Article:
3. Storm Conditions
 Time series of waves (Figure 3), mean currents, and sonar data were recorded by an instrumented bottom mount frame comprised of an 600 kHz upward looking ADCP with wave and current profiling capability, a 2 MHz Aquadopp HR profiler for near-bed turbulence and 2.25 MHz Imagenex 881 rotary fanbeam sonar for time series measurements of bed form planview geometry (Figure 2c). The instrument assembly was situated (Figures 1a and 1b) within a large field (50–200 m wide and ∼1000 m long) of moderately sorted gravelly sand with fines (Figure 5d). This seabed facies represents a sorted bedform feature consistent with the definition of sorted bedforms [Raineault et al., 2013; Murray and Thieler, 2004; Trembanis et al., 2004] in the vicinity of the Redbird reef structures [Raineault et al., 2013]. Storm conditions were recorded at the surface and at the seabed before, during, and after Hurricane Sandy (Figure 3). Significant wave heights from Sandy reached over 7 m (Figure 3), with wave periods of 14 s. Significant wave orbital velocities were observed with speeds of over 1.5 m/s near the bed and mean currents during the storm were more than 0.6 m/s near the bed, tidal currents at the field site are typically less than 0.3 m/s in magnitude [Raineault et al., 2013; Münchow et al., 1992]. Within a week following Hurricane Sandy a nor'easter event brought additional storm conditions to the site (Figure 3). NOAA buoy 44009 data (located 18 km to the south at the same water depth as the field site) and on site ADCP wave height observations (Figure 3), exhibited strong correlation during both high energy and low energy conditions (Figure 4d). The buoy data and on site measurements exhibit a linear correlation coefficient (r2) of 0.963 (Figure 4d) and therefore the long-term buoy data record provides a useful indicator of the wave climate conditions at this field site (Figure 4).
 Great care was taken to conduct both the before and after surveys utilizing the same sonar settings, line spacing, beam spacing, ping rates, and vessel speeds. Thus, the postprocessing settings and workflow were identical for both surveys and the resulting observed changes to the seafloor (Figures 5a–5c) are real seabed feature changes and not the byproduct of some changes in survey design or gridding parameters. Pronounced features from the impact of Hurricane Sandy are strikingly evident in the comparison of the before and after multibeam data (Figures 1a, 1b, and 5a–5c). Large scour patches were noted in the southwest lee of seabed structures (Figures 1b and 1c). Also, previously smooth and/or hummocky patches of the seafloor (Figure 5a) became scoured and/or formed into large wave orbital ripples (Figure 5b) depending on the sediment texture of the surface sediment (Figure 5d). Symmetrical wave orbital ripples were clearly observed to have formed in response to the high-energy waves of the storm conditions with wavelengths of 1–1.5 m (Figure 5b). Within 36 days after the impact of Hurricane Sandy at the field site, hummocks had returned to some of the previously scoured areas and wave ripples formed by the storm, showed signs of having been partially buried or flattened by diffusion and bioturbation processes (Figure 5c). Perhaps most strikingly, several subway cars were rotated, further buried, or partially destroyed by the storm conditions with marine debris subsequently scattered throughout the area (Figure 5). Because only partial recovery was seen in December, 5 weeks later, there was likely little recovery in the short period (7 days) between Hurricane Sandy and the unnamed nor'easter storm, therefore we infer that it is reasonable to attribute the mapped morphological effects on the seabed to Hurricane Sandy.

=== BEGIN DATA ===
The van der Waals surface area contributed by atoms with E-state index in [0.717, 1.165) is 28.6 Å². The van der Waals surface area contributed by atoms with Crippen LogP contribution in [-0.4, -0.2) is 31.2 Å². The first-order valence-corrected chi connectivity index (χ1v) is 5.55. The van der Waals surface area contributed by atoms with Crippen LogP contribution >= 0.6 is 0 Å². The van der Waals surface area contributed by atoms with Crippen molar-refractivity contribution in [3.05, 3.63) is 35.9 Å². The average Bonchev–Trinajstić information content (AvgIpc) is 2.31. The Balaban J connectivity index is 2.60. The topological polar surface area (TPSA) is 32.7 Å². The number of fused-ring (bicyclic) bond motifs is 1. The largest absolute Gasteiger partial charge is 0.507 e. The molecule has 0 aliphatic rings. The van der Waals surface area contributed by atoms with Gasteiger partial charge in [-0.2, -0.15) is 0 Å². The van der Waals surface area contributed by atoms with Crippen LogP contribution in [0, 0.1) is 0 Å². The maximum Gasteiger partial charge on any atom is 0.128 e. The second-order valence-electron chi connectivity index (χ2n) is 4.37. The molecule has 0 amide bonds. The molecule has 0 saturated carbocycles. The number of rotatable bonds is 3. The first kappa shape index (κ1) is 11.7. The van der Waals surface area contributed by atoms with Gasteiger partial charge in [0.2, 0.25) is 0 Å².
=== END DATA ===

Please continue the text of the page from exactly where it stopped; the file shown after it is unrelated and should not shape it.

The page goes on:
The freshly formed and exposed ripple fields observed in the mapping survey provide a unique high-resolution spatial snapshot of bedform morphology imposed by the storm conditions and form the basis of a continued effort to monitor the subsequent recovery of the seabed which is part of an ongoing investigation. These detailed repeated high-resolution mapping efforts and in situ hydrodynamic observations provide direct insights and confirmation of processes at the site that were previously [Raineault et al., 2011, 2013] only qualitatively inferred. While changes to the seabed following storm events are to be expected it is unique for scientists to have such carefully controlled and repeated surveys capturing the fine morphological details of a storm event over a large area. Often there are only cursory qualitative before and after maps of seabed morphology or spatially limited time series in one small footprint around a mooring, with far less resolution than presented here. These detailed repeated surveys allow researchers to examine the temporal evolution of scour dynamics for both natural bedforms (ripples) and manmade objects. There is an established body of literature highlighting the importance of understanding seabed scour with respect to both applied topics of the impacts of scour on manmade objects and shipwrecks [Whitehouse, 1998; McNinch et al., 2006] and with respect to the general scholarship regarding shelf sediment transport [Sumer and Fredsoe, 2002]. The fusion of high-resolution field data (morphology and hydrodynamics) collected both from surface vessel and AUV can be used to improve our understanding of the response of the seabed to both storm and fair weather flow conditions in a heterogeneous inner-shelf setting, with application to the interpretation of acoustic imagery for surface morphology and textural properties of surficial sediments on the seabed in other similar settings.